What the Bible says happened is that Judas kissed Jesus at the moment of arrest (the Greek word is kataphileo—to kiss tenderly). And Jesus, in return, called him ‘friend.’ And never once, before he was crucified or after the resurrection, did he speak one word of blame.
Was this because Jesus was simply the ultimate Good Guy? Maybe. But consider the rest of the story. For the resurrection to mean anything to the followers of Christ, Jesus had to have been proven to die. And the only way that could possibly happen was with a public execution at the very time that the vast majority of the Hebrew nation was in Jerusalem for the great festival of Passover. The Romans or the Jewish priestly class could easily have disposed of him quietly in a back street and then any story of the Risen Christ would just have been dismissed.
Instead, Jesus creates a complete furore by riding into Jerusalem like a King. Jesus did nothing else like that; he always told people not to blurt out about his healing of them and he often removed himself to desert places for some peace and quiet. The Palm Sunday parade was completely out of character—unless it was designed as the set-up for the whole crucifixion-resurrection story.
So, here we have a man choosing to go to his cruel death and even setting out the time and the process by which that will be achieved. For that, you have to be able to trust your co-conspirators. Judas was the only one willing to shoulder that responsibility. He broke down afterwards, of course, as any human would, seeing what transpired.
And, if you read carefully, you can see that Pilate was looking for an opt-out on sentencing Jesus. He washed his hands of it afterwards, for sure, but Jesus really didn’t give him any option by refusing to deny or defend himself. I gave Deborah that kind of courage too, in the second of the novels about her. I know for sure that I would never have it.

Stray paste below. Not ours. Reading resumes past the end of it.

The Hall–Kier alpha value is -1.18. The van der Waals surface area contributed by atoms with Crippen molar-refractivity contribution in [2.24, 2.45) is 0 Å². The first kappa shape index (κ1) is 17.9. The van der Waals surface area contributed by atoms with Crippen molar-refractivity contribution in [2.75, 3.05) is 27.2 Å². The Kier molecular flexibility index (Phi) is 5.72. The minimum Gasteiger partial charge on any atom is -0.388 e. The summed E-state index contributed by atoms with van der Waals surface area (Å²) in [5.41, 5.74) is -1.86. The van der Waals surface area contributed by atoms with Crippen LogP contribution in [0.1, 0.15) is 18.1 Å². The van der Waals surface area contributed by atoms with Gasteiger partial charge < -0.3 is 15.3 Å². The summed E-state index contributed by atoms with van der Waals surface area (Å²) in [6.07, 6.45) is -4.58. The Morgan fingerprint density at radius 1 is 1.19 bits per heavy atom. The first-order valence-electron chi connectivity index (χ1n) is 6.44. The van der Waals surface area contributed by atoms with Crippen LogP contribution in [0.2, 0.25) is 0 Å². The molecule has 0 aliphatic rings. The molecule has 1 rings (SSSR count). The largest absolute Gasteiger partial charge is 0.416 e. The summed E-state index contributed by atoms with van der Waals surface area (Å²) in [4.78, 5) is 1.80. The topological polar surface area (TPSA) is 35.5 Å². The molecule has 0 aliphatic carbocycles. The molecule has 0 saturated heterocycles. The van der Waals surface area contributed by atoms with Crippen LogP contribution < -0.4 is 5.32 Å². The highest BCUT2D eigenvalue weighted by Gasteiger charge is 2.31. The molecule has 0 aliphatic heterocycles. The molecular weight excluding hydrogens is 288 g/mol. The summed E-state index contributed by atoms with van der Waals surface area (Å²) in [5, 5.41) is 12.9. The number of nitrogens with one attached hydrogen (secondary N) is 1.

Now, I know there are many stories that say that Jesus didn’t die on the cross, just like there are many that say he spent the ‘missing years’ in India (and I’ve written a book about that, too!) but we can dance as much as we like about the semantics of things. What matters is his teaching.
So, what is the teaching here? I think it is an enormous one—and one that I know I never wanted to believe myself. But I do think it’s true.
No one can betray us without our permission.
Jesus clearly gave Judas permission to do what he did. Do we do that? Hell no! But we are always, in some way, unconsciously complicit in the way we are betrayed. The partner who leaves us (did we truly not see the signs that they were unhappy or a serial monogamist or did we ignore them?); the partner who is unfaithful (were there no clues at all that they were wanderers?); the person who told our secret (did we not betray ourselves first by having a secret that was not to be told and then telling it ourselves?); the boss that fires us (did we truly not spot that we weren’t a good fit there?) I could go on but you are either with me or you are not by now and I’m not asking you to believe me; just to consider it as a possibility.
Even so, the real task is how to forgive—both ourselves and the others. And that’s tomorrow’s story about the crucifixion itself.